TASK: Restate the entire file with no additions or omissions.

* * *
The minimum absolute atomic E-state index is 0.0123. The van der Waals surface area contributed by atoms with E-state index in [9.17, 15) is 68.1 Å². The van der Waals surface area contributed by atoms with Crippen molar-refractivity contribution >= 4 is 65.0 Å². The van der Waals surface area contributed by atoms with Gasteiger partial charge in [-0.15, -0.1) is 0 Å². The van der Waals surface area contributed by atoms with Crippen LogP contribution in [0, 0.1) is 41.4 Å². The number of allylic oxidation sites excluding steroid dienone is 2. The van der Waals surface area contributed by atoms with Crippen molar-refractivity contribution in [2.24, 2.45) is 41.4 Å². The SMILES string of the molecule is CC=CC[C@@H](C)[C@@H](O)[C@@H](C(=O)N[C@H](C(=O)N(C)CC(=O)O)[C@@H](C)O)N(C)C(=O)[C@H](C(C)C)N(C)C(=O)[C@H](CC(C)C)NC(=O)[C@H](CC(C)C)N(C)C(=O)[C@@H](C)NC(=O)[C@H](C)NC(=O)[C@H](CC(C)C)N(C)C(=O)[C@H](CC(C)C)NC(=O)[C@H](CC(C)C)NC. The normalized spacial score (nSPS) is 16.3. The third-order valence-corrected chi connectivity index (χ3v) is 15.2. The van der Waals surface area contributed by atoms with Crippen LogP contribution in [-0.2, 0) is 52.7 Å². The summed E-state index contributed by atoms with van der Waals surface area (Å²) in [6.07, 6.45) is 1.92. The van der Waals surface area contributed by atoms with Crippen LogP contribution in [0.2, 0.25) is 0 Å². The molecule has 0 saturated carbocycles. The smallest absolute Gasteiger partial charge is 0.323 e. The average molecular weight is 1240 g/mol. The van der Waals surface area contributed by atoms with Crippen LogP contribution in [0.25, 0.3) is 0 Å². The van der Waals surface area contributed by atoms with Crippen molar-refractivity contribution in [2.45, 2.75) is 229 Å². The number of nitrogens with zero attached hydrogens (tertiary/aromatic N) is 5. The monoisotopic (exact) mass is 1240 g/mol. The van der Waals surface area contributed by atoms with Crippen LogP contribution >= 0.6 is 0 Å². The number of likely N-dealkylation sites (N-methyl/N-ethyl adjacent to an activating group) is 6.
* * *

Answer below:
The minimum absolute atomic E-state index is 0.0123. The van der Waals surface area contributed by atoms with E-state index in [9.17, 15) is 68.1 Å². The van der Waals surface area contributed by atoms with Crippen molar-refractivity contribution >= 4 is 65.0 Å². The van der Waals surface area contributed by atoms with Gasteiger partial charge in [-0.15, -0.1) is 0 Å². The van der Waals surface area contributed by atoms with Crippen LogP contribution in [0, 0.1) is 41.4 Å². The number of allylic oxidation sites excluding steroid dienone is 2. The van der Waals surface area contributed by atoms with Crippen molar-refractivity contribution in [2.24, 2.45) is 41.4 Å². The SMILES string of the molecule is CC=CC[C@@H](C)[C@@H](O)[C@@H](C(=O)N[C@H](C(=O)N(C)CC(=O)O)[C@@H](C)O)N(C)C(=O)[C@H](C(C)C)N(C)C(=O)[C@H](CC(C)C)NC(=O)[C@H](CC(C)C)N(C)C(=O)[C@@H](C)NC(=O)[C@H](C)NC(=O)[C@H](CC(C)C)N(C)C(=O)[C@H](CC(C)C)NC(=O)[C@H](CC(C)C)NC. The normalized spacial score (nSPS) is 16.3. The third-order valence-corrected chi connectivity index (χ3v) is 15.2. The van der Waals surface area contributed by atoms with Crippen LogP contribution in [-0.2, 0) is 52.7 Å². The summed E-state index contributed by atoms with van der Waals surface area (Å²) in [6.07, 6.45) is 1.92. The van der Waals surface area contributed by atoms with Crippen LogP contribution in [0.2, 0.25) is 0 Å². The molecule has 0 saturated carbocycles. The smallest absolute Gasteiger partial charge is 0.323 e. The average molecular weight is 1240 g/mol. The van der Waals surface area contributed by atoms with Crippen LogP contribution in [0.25, 0.3) is 0 Å². The van der Waals surface area contributed by atoms with Crippen molar-refractivity contribution in [2.45, 2.75) is 229 Å². The number of nitrogens with zero attached hydrogens (tertiary/aromatic N) is 5. The monoisotopic (exact) mass is 1240 g/mol. The van der Waals surface area contributed by atoms with Crippen LogP contribution >= 0.6 is 0 Å². The number of likely N-dealkylation sites (N-methyl/N-ethyl adjacent to an activating group) is 6.